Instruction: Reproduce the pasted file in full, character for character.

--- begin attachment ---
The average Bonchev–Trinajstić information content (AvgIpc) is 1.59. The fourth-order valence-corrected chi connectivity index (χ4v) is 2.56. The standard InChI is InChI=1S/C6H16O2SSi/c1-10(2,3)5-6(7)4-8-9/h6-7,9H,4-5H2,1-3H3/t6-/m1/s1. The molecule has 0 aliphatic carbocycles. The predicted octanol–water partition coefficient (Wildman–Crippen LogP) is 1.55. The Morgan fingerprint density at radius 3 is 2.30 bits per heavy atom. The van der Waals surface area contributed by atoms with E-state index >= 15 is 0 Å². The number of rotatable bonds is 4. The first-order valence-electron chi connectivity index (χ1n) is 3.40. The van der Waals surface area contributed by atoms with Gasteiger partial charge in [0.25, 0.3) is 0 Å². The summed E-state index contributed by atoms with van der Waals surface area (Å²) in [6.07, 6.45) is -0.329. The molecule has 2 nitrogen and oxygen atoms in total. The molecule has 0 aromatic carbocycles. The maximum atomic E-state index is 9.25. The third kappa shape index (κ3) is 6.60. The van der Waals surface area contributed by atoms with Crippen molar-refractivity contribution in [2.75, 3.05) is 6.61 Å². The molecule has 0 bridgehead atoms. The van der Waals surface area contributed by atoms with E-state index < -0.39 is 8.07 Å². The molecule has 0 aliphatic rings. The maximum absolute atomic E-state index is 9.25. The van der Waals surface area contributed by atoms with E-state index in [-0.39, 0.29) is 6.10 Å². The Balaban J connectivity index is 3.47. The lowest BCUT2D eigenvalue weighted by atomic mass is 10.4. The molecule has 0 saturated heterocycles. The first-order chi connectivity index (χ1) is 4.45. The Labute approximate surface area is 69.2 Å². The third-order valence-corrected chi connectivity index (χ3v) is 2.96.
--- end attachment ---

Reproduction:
The average Bonchev–Trinajstić information content (AvgIpc) is 1.59. The fourth-order valence-corrected chi connectivity index (χ4v) is 2.56. The standard InChI is InChI=1S/C6H16O2SSi/c1-10(2,3)5-6(7)4-8-9/h6-7,9H,4-5H2,1-3H3/t6-/m1/s1. The molecule has 0 aliphatic carbocycles. The predicted octanol–water partition coefficient (Wildman–Crippen LogP) is 1.55. The Morgan fingerprint density at radius 3 is 2.30 bits per heavy atom. The van der Waals surface area contributed by atoms with E-state index >= 15 is 0 Å². The number of rotatable bonds is 4. The first-order valence-electron chi connectivity index (χ1n) is 3.40. The van der Waals surface area contributed by atoms with Gasteiger partial charge in [0.25, 0.3) is 0 Å². The summed E-state index contributed by atoms with van der Waals surface area (Å²) in [6.07, 6.45) is -0.329. The molecule has 2 nitrogen and oxygen atoms in total. The molecule has 0 aromatic carbocycles. The maximum atomic E-state index is 9.25. The third kappa shape index (κ3) is 6.60. The van der Waals surface area contributed by atoms with Crippen molar-refractivity contribution in [2.75, 3.05) is 6.61 Å². The molecule has 0 bridgehead atoms. The van der Waals surface area contributed by atoms with E-state index < -0.39 is 8.07 Å². The molecule has 0 aliphatic rings. The maximum absolute atomic E-state index is 9.25. The van der Waals surface area contributed by atoms with E-state index in [-0.39, 0.29) is 6.10 Å². The Balaban J connectivity index is 3.47. The lowest BCUT2D eigenvalue weighted by atomic mass is 10.4. The molecule has 0 saturated heterocycles. The first-order chi connectivity index (χ1) is 4.45. The Labute approximate surface area is 69.2 Å². The third-order valence-corrected chi connectivity index (χ3v) is 2.96.